Sue: Last Day
One last kick at the can today before we head back. The trials are winding down here as the shepherds have to gather the hill and the Nationals are coming up. If I stayed a little longer I could stay forever as I’d have no job to return to. Hmmmm.
Seems a shame to leave just as the light bulb is flickering but we’re headed home.
Today a flat green field along the river Don in Banchory on Aberdeenshire. We drove through the Cairncorns from Aviemore, where we stayed in a smart motel. So smart our dumb selves had to go ask how to turn the lights on in the room.
The drive was spectacular. Through forested slopes and larch lined winding roads. Rivers cut through the valleys. The spey esk and don. The trial kind of like 80 acres. Flat, about 350 yards. A chute and split four. Mules. Wow. Light, hard to steer, unwilling to turn the post or even consider the chute in the a.m. Weather was fine, though rain threatened.
I ran Flo first. Outrun ok, stopping, pretty good fetch. But the turn!!! Took most of my time and we only got to the first drive gate. Peat fared better in the afternoon. Actually saw my score: 75. Sheep had left before he got there. My timing was not perfect and no fetch gates. Turn drive good. Got the chute with a lot of work. A horned ewe was just not interested and she passed her bad attitude to the others. Peat was a good dog. No grip. The split came quickly It was a good run to end the trip on.
So now we’re in Edinburgh at the airport. I’m tired, all my clothes are dirty. I’m out of coffee and toothpaste. Time to go home and regroup. This was a trip of my dreams and I’ll come again.
Sue: Day 10
Whew. Woke up on Uig where we stayed at the Uig hotel. A ferry terminal town. Move ’em in move ’em out. Note to self: Avoid these kind of places. Not much in the way of charm. Though really it was fine and had a good view. We have just been spoiled.
Up and off to Dunveagan where we actually had no idea where we were going. We drove around expecting signs. Were about to sit at the crossroads and wait for the parade of handlers to appear, but I got anxious and decided to ask at the hotel. The innkeeper had no idea but suggested we could flag down the post van which would be by at eight or could wait for the chap with dogs to come by with his key.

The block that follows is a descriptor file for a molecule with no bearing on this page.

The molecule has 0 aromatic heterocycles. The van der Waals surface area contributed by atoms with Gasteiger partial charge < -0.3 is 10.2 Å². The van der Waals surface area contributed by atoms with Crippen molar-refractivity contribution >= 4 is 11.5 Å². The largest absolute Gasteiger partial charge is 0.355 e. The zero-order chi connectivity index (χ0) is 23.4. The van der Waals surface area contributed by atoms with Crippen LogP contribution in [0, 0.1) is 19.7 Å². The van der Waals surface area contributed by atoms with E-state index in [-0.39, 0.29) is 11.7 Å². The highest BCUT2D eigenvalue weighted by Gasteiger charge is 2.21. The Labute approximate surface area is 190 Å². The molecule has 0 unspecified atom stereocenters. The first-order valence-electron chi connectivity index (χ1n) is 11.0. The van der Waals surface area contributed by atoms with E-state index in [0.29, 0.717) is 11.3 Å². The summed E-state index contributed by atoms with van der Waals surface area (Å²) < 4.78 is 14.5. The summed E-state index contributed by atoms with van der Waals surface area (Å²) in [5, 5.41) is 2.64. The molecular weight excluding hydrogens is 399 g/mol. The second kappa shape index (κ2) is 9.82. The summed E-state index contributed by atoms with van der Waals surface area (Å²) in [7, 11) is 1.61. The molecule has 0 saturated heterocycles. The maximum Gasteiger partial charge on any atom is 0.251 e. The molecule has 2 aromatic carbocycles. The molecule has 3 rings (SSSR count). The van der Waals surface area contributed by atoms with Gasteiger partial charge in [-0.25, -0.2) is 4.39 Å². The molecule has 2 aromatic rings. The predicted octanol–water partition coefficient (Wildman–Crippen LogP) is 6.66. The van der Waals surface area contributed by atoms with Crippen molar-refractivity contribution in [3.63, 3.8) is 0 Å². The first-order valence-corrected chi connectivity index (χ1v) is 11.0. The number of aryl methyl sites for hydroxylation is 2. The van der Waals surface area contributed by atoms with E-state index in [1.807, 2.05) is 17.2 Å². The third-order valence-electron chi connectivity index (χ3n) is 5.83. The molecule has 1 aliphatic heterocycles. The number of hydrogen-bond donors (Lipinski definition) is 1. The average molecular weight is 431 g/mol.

Jim Weir appeared around and gave very sparse but accurate directions. We would never have found it. It was four miles out of town and on the back side of a loch down a small track. The field ran across a football field and we only saw it once we had driven past the loch. Two guys standing in a field and a sheep trailer. That’s it.
The sheep were the same crazy Cheviots from Waternish. They were set behind a line of tall grass actually in a second field. The outrun was only about 150 yards but for Flo running to a second field to sheep she did not see was not happening without the redirect which we gave almost perfected. But it caused excitement and it did not take much to send the sheep flying towards the loch. I really did not want to swim for them so we quit. Six sheep drowned one year. So I considered my action wise.
I did not see Peat’s sheep because they’d not been set. Good gather regardless of an off line pick up but the sheep bolted at the turn and he went behind the cars to get them. Again they headed for the beach. I decided I’d had enough fun.
Actually hard to keep your mind on one trial with the next one waiting.
Bev had a good go with Joe and we hit the road. Hugs and goodbyes to Brenda, Sally, Gerda, Daniel, Enid and Jeff Moore and Claire Neale who were all heading home. Emails were shared, invitations extended both ways and we were off. What a great group we had met. I was very sad to say goodbye to our new friends. Hope to see them all again.
The drive to Gairloch was spectacular as promised. I had driven the route 20 years ago with Gene and we had climbed a few of the rocky hills we drove past. Dramatic land forms and weather. Some single track roads and two lane highways.
Yummy chicken korma for lunch at place I’d been long ago when it was just a climbers lodge in the Cuillens with sheep packed along the lee side to get out if a gale.
Gairloch!!!! Pay your entry. Get handed a bottle of whiskey and go to the post. A cross between Loon Mountain and the Big One.
I ran Peat as Flo had no clue and was not looking up. Steep 400 yards with a 100 yard wall of bracken into which three paths had veen carved. Left right and fetch. The bottom the fetch was flat for drive pen and shed. Wiley bouncy dicey cheviots which were breaking in three directions at the top for the current handler was my first impression.